Saturday, May 8, 2021

Constitution has to prevail, its values should remain sacrosanct: Former CJI Dipak Misra

COIMBATORE, December 21: The nation’s constitution is what prevails and has to prevail and it was the duty of every citizen to see that the constitutional values, norms and nuances remain sacrosanct, said former Chief Justice of India, Dipak Misra on Saturday. He was speaking at the inaugural session of the fourth edition of the Indian Cyber Congress held at a private college in the city.
“Question arises that who is sovereign amongst the three wings of the state — executive, legislative or judiciary. On occasions there you will find there are certain utterances that there is ‘parliamentary sovereignty’. But the Supreme Court time and again has reiterated that there is ‘constitutional sovereignty’, meaning thereby it’s the Constitution that prevails and that has to prevail. It’s the duty of every citizen to see that the constitutional values, norms and nuances are remain sacrosanct,” said Misra.
He said the Article 51A of the Indian Constitution, which gives the fundamental duties, postulates that all of us are required to perform our duties through which the sovereignty and integrity of India are maintained.
Speaking on India’s cyber space, he said every country had its own area in cyber space and they say that was their area and others cannot enter it. “Similarly the stage has come for India to assert a space in the cyber world and to claim and achieve its sovereignty. Unless we do that, we are going to face unacceptable problems,” he said.
Artificial intelligence should be our slave and not our master, he
said, and added that we must master it to use it as we intend to use it. “Human intelligence must always have supremacy.”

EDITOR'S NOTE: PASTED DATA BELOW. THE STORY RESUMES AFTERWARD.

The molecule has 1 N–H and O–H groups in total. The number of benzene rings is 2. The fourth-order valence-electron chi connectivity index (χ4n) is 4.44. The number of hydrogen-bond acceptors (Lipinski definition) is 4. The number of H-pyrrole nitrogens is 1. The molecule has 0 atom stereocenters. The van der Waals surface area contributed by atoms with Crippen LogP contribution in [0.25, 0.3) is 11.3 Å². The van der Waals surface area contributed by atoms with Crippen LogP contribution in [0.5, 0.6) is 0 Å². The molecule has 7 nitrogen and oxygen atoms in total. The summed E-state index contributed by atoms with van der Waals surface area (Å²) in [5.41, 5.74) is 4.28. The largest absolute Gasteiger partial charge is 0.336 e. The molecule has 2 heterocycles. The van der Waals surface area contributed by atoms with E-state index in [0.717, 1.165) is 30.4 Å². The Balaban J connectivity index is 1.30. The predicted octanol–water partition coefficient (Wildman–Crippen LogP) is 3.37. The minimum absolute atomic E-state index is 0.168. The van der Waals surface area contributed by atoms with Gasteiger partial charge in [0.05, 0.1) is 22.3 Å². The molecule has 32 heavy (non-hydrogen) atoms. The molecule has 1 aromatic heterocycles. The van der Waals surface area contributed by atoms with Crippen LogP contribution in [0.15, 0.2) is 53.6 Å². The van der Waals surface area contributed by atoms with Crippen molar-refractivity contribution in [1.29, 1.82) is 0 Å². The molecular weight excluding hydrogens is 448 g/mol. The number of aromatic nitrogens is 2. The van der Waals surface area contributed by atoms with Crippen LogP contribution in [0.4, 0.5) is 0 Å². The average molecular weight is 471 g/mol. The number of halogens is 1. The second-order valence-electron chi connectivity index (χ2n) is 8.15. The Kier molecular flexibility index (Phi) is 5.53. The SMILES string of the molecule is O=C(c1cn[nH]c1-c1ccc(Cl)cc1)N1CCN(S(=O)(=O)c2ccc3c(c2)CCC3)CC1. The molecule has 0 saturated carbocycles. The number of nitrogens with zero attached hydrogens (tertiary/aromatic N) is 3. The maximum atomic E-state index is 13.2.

On cyber-crimes, he said to tackle it, a legal jurisprudence should to be developed by technological experts who know digital technology and framers of law and other resource persons, so that we are not alien or distanced from other countries and are able to walk hand in hand with them.
“At present as far as cyber-crime is concerned, India’s position is 23. It is not so bad, but we can improve. And for such improvement there has to be strengthening of intelligent investigators, trained and independent ones,” he said. Later, speaking to reporters, he said: “Investigating agencies that investigate into cyber-crimes should be more trained and if required there has to be separate wing for cyber-crimes with specialised training and other resources.”
Elementary principles of cyber space and cyber-crime must be part of the syllabi of college education, said the former Chief Justice. “If it can’t be introduced in syllabi, special extra classes can be held for students who are interested to learn it, so they are aware,” he said.
The event was organised by National Cyber Safety and Security Standards, New Delhi along with ministry of electronics and information technology, Government of India and was held at Sri Krishna College of Engineering and Technology in the city. (TNN)